Lancia Flaminia Coupe – Elegance by Pinin Farina. Pinin Farina’s take on the stately Flaminia was a paragon of understated grand touring elegance. Underappreciated in period, we think it deserves better as a classic – here’s why. Story by Martin Buckley. Photography by Michael Ward.
LANCIA FLAMINIA COUPE
Pinin Farina’s understated masterpiece
Of the Lancia Flaminia family, it is the Touring and Zagato-bodied cars that capture the imaginations of collectors and connoisseurs mostly keenly – and rightly so. They are the rarest and most glamorous of the Flaminia family; cars with an aura of jewel-like sophistication that cemented engineering finesse above profit margins. All they really lacked was power. With no more than 150hp even in later 2.8-litre form, these alloy-bodied Flaminias were brisk rather than truly quick, even by the standards of the early 1960s.
But like most Lancias of the classic era, the Flaminia was never about straight-line speed. Instead, the superb roadholding and feeling of balance in a car that steered and stopped beautifully gave the driver full confidence to exploit the outer margins of its capabilities, thus covering ground more quickly overall than he might do in a bigger-engined but ultimately less composed vehicle.
These were great cars for mature, wealthy individuals with nothing to prove, people who recognised the image of refinement and usable performance the Flaminia embodied. But in the final analysis, Flaminias were hugely expensive and rather unworldly vehicles that proved difficult sell: just over 3000 Touring and Zagato variants were sold from 1959-1967, which says it all.
The Flaminia’s uncompromisingly purist approach found a more commercially successful home in the Pinin Farina-bodied Coupe, introduced in late 1958 for the 1959 model year, alongside the Touring GT and Zagato Sport. The shape was very clearly developed from Farina’s Florida II concept of 1957 but used a 12cm shorter wheelbase, which was unique to this model. It also did without the pillarless side windows and hidden, rear-hinged back doors of the show car.
Although still subject to considerable hand finishing, Pinin Farina’s Coupe was one of the first products from the coachbuilder to be made in its new modern industrial plant at Grugliasco. The Flaminia Coupe was also one of the firm’s landmark shapes, the influence of its simple boxy, architectural simplicity being recognisable many years later in cars like the Lancia Gamma Coupe and Peugeot 604.
This two-door, mostly steel-bodied full four-seater was by far the most successful variant of Flaminia commercially speaking: through to 1967, this handsome, practical car sold 5284 examples, outselling even the factory saloon by 1341 units. The first 3200 examples of the PF Coupe had 2.5-litre engines with a single carburettor, ‘Sport’ camshaft and higher compression ratio, unleashing 119hp, some 17hp more than the saloon’s engine. All but the first few examples had Dunlop disc brakes all round. A floor-mounted gear lever was standard, as were leather seats (although cloth was available as an option).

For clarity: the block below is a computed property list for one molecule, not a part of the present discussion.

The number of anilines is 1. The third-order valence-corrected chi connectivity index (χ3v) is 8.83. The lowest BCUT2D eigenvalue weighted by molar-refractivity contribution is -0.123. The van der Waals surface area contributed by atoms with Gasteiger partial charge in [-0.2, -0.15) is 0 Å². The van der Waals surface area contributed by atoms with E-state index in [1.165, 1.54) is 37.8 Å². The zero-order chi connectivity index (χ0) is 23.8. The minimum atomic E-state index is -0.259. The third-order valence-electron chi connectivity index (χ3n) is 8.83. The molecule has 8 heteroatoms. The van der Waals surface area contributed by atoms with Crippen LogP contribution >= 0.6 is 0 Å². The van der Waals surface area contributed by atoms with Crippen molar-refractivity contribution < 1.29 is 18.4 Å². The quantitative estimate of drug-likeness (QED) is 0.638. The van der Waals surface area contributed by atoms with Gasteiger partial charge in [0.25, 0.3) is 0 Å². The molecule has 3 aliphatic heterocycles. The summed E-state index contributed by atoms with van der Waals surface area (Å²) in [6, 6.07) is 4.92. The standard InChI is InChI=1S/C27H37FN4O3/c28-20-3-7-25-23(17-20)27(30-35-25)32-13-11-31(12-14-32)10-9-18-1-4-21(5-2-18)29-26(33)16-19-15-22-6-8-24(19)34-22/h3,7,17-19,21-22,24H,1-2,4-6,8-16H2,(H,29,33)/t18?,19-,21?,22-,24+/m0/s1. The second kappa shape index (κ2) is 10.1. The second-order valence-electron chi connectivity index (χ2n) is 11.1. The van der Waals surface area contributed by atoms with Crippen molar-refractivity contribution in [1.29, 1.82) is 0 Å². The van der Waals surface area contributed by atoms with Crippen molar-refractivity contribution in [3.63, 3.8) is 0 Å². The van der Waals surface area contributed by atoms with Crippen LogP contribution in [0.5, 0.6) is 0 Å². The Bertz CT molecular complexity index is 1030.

From 1962 – by which time Pinin Farina had rebranded itself as the single-word ‘Pininfarina’ – ‘3B’ nomenclature indicated a new triple-barrel Solex carb for the 2458cc engine, pushing output up to 128hp, while the final 1963-1967 2.8-litre 3Bs had 136hp and quite a lot more torque.
These cars could be optioned with electric windows (I’ve never seen one though) and Farina pioneered an electro-magnetic catch on the front seat back rests, which released when the doors were opened. With cutouts for rear passengers’ knees, the Pinin Farina Coupe was really a two-door saloon in character; those who pined for the leaner and more athletic appeal of the Aurelia B20 GT where pointed towards the Touring and Zagato-bodied Flaminias.
The Farina cars were the only Flaminias built in significant quantities with right-hand drive. When they arrived in the UK in 1960, the PF Coupe was priced at £3866, while the Touring and Zagato cars were ‘special order’ in Britain at £3918 and £3783 respectively. To give some context to this, a Jaguar XK150 was about £2000 at the time, although it is worth noting that the Flaminia was a bargain compared to the Ferrari 250GT at £6000 or Mercedes-Benz 300SL W198 at £5000.
‘Our’ car was supplied new in Milan and its right-handedness harks back to a tradition of Lancia’s coming only in RHD, even for the home market. In fact, left-hand drive was not introduced until the mid-1950s by the Lancia factory and there remained an attitude abroad among some customers that a ‘real’ Lancia had to be a right-hooker. The car’s first owner, a wealthy publisher called Paolo Sangioneti, was evidently of that mind-set. He bought the car new in 1960 and it remained within the family until the early 2000s.
“There was an attitude that a ‘real’ Lancia had to be a right-hooker. The car’s first owner was of that mind-set”